Walk Test Predicts Recurrent Heart Risk
A brief and simple walking test may accurately predict future cardiovascular events in patients with stable coronary heart disease. The test takes only six minutes.
Heart Disease Lower Than Expected in Europe
A new study revealed that the prevalence of heart disease in Europe is lower than expected. This means that more non-invasive screenings could cut costs and help patients avoid unnecessary testing.
Experimental Drug Drops Clot Risk
An investigational drug appears to offer significant improvements for patients with peripheral artery disease (PAD), a recent trial found.
Most Carotid Surgery Patients Surviving 5 Years
Following surgery to widen narrowed carotid arteries in the neck, most patients are still alive five years later. However, high-risk patients appear to have such a low survival risk that they may not be alive to see the surgery's benefit.
Carotid Stent Riskier Than Surgery
Among patients with blocked arteries in their neck, surgery may be the way to go. A surgical procedure to remove plaque build up in the neck's carotid artery has been found to have fewer serious risks than a less-invasive stent.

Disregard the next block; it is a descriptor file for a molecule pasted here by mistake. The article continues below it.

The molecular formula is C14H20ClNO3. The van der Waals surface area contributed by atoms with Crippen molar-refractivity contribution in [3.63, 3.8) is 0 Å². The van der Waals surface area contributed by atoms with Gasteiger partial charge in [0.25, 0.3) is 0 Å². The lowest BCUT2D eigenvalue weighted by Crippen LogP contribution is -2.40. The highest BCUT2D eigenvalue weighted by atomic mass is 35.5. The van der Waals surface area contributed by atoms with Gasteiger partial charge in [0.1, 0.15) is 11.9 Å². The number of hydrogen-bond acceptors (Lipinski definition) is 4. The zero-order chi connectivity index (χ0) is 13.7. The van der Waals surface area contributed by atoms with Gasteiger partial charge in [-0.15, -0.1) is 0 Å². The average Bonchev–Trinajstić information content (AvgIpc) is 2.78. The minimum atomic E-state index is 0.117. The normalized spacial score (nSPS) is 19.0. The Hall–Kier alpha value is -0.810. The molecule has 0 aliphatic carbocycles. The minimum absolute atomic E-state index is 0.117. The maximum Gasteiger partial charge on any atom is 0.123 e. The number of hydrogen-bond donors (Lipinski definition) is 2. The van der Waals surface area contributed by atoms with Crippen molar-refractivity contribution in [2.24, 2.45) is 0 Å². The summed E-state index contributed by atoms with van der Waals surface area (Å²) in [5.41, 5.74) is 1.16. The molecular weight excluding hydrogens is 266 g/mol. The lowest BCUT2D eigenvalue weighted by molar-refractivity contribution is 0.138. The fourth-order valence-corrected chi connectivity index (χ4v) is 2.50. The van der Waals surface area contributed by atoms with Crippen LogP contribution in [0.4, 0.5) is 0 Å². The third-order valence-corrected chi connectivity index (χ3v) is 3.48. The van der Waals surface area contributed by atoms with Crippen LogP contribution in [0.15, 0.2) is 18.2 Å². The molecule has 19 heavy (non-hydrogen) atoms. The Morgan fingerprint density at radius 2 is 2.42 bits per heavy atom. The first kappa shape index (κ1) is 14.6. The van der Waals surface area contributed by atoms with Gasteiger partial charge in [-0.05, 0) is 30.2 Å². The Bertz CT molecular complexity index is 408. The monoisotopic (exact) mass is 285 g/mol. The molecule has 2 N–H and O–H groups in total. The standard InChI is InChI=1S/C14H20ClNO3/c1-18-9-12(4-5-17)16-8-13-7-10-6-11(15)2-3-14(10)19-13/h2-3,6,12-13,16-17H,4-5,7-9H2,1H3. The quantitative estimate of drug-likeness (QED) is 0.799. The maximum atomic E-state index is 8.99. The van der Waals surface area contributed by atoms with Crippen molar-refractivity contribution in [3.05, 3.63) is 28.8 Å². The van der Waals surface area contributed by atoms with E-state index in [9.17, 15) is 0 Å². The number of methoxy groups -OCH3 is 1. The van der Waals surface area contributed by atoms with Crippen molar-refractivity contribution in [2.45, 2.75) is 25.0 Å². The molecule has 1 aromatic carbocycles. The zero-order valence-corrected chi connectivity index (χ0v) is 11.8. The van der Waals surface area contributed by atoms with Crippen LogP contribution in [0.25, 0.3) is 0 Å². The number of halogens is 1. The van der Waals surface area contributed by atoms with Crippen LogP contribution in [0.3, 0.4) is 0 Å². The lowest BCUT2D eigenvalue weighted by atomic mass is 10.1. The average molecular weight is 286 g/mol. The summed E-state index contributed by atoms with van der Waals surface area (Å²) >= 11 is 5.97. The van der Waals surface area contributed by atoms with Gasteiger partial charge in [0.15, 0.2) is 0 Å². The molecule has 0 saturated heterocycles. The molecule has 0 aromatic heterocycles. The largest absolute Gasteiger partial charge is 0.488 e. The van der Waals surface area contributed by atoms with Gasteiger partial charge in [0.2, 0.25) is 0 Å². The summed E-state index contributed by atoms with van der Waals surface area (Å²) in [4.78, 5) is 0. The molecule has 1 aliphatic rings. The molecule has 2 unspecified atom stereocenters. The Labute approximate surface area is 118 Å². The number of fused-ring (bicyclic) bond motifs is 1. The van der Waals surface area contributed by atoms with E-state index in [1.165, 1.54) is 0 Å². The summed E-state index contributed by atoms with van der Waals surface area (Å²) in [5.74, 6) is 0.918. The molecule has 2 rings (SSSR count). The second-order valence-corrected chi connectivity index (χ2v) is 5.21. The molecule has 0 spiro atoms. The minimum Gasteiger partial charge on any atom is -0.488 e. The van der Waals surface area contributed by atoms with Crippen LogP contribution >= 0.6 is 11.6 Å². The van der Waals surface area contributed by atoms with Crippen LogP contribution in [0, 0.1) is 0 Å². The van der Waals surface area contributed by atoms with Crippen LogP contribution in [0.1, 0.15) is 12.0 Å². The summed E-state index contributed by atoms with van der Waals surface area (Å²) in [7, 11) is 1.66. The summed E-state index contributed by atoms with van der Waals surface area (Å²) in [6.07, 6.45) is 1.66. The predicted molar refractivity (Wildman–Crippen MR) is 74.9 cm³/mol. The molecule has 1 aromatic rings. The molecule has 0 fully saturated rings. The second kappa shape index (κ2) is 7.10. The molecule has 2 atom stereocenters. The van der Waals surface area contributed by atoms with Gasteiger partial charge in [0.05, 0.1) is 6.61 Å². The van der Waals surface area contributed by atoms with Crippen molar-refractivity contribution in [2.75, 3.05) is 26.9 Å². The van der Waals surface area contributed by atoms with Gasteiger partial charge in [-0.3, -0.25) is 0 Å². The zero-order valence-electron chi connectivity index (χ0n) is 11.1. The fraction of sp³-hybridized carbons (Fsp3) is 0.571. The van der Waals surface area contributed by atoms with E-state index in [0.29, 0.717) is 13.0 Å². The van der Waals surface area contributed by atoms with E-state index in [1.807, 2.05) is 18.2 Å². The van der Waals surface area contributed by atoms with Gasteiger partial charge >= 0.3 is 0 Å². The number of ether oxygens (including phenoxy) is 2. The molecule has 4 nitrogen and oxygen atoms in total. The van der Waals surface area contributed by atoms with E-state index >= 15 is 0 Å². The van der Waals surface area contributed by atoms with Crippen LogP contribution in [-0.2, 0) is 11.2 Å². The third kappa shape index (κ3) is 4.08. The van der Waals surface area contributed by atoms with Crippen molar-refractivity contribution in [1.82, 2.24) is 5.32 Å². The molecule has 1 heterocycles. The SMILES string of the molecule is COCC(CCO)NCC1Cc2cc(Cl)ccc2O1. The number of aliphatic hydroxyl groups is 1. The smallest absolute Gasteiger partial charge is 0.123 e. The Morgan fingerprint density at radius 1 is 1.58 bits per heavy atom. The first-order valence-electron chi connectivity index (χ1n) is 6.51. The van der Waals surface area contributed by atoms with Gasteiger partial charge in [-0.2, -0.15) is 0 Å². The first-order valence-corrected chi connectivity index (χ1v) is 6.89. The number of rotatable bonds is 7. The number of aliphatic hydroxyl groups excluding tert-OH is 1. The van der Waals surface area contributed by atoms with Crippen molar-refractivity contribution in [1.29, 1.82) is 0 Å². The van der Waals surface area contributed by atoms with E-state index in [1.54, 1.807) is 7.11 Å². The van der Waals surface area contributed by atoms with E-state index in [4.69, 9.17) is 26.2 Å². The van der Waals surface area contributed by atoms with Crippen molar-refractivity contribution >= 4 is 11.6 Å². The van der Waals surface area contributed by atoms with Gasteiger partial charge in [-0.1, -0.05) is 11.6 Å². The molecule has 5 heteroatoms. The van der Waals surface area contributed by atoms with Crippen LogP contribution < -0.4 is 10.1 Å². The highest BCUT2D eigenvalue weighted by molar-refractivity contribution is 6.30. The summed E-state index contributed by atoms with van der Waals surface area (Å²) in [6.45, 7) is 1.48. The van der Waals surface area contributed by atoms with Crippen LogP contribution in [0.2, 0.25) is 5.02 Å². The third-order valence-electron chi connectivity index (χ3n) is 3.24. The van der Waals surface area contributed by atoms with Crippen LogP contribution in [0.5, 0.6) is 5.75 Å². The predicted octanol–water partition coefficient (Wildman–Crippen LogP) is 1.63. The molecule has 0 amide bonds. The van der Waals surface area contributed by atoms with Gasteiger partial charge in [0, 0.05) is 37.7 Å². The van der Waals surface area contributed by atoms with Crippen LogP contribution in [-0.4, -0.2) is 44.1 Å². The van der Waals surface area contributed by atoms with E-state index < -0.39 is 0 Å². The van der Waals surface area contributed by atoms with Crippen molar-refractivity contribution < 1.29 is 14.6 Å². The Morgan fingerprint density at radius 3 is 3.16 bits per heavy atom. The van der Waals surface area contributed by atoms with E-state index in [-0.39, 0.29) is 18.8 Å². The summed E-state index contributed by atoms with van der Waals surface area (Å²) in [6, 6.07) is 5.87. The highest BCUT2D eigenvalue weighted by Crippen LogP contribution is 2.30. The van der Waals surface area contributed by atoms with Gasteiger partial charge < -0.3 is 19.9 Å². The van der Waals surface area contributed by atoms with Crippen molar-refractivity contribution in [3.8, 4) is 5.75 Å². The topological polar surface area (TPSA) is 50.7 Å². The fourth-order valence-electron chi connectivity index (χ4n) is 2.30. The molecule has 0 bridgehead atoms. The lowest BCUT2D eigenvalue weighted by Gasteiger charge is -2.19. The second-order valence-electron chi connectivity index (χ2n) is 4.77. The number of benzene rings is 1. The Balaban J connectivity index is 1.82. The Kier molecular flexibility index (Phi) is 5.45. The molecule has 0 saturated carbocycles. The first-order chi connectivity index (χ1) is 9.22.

Heart Surgery Goes High Tech
A treatment to open clogged arteries could become safer for both patients and the doctors performing the procedures through a high tech robotic device found to increase precision.
Survival Higher for Bypass Surgery
Patients with blocked coronary arteries who receive bypass surgery are more likely to survive five years as compared to balloon angioplasty, though many clinical characteristics play a role in effectiveness.
Which Hospital Offers the Best Heart Treatment?
Heart attack patients immediately rushed to hospitals capable of using a balloon catheter to clear blocked arteries are more likely to receive treatment sooner.
Coronary Clot Aspiration Safe Long Term
After certain types of heart attacks, doctors often use stents to prop open the arteries. Another method that may be used involves removing blood clots through thrombus aspiration (TA), but studies have shown mixed long-term results.
Do Concrete and Smog Create Heart Risks?
Living in a big city may have its benefits when it comes to convenience, but a new study reveals added pollution may not be doing any favors for your heart.